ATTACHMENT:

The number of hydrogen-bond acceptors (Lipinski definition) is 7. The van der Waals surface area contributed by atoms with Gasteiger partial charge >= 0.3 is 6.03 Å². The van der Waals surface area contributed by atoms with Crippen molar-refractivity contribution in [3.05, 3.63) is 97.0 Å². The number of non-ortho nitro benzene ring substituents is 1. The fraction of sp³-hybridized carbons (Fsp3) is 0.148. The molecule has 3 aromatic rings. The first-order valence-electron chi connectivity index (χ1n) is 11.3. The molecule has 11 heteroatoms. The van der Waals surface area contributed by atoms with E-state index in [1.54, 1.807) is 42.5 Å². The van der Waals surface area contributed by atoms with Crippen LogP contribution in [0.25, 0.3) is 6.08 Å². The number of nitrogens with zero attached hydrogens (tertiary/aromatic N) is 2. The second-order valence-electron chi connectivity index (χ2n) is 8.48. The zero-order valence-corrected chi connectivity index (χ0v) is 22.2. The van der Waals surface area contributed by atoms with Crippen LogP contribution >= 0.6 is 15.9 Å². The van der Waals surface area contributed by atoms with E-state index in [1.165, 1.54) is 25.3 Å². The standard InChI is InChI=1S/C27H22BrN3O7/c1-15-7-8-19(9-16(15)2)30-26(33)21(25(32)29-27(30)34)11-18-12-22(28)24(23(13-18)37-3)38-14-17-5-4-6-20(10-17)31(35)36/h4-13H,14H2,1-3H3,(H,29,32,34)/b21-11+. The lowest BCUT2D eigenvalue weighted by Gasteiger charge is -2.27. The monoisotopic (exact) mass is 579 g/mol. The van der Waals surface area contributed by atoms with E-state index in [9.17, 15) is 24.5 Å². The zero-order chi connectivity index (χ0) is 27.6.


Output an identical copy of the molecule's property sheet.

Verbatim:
The number of hydrogen-bond acceptors (Lipinski definition) is 7. The van der Waals surface area contributed by atoms with Gasteiger partial charge >= 0.3 is 6.03 Å². The van der Waals surface area contributed by atoms with Crippen molar-refractivity contribution in [3.05, 3.63) is 97.0 Å². The number of non-ortho nitro benzene ring substituents is 1. The fraction of sp³-hybridized carbons (Fsp3) is 0.148. The molecule has 3 aromatic rings. The first-order valence-electron chi connectivity index (χ1n) is 11.3. The molecule has 11 heteroatoms. The van der Waals surface area contributed by atoms with E-state index in [1.54, 1.807) is 42.5 Å². The van der Waals surface area contributed by atoms with Crippen LogP contribution in [0.25, 0.3) is 6.08 Å². The number of nitrogens with zero attached hydrogens (tertiary/aromatic N) is 2. The second-order valence-electron chi connectivity index (χ2n) is 8.48. The zero-order valence-corrected chi connectivity index (χ0v) is 22.2. The van der Waals surface area contributed by atoms with Crippen LogP contribution >= 0.6 is 15.9 Å². The van der Waals surface area contributed by atoms with E-state index in [1.165, 1.54) is 25.3 Å². The standard InChI is InChI=1S/C27H22BrN3O7/c1-15-7-8-19(9-16(15)2)30-26(33)21(25(32)29-27(30)34)11-18-12-22(28)24(23(13-18)37-3)38-14-17-5-4-6-20(10-17)31(35)36/h4-13H,14H2,1-3H3,(H,29,32,34)/b21-11+. The lowest BCUT2D eigenvalue weighted by Gasteiger charge is -2.27. The monoisotopic (exact) mass is 579 g/mol. The van der Waals surface area contributed by atoms with E-state index in [9.17, 15) is 24.5 Å². The zero-order chi connectivity index (χ0) is 27.6.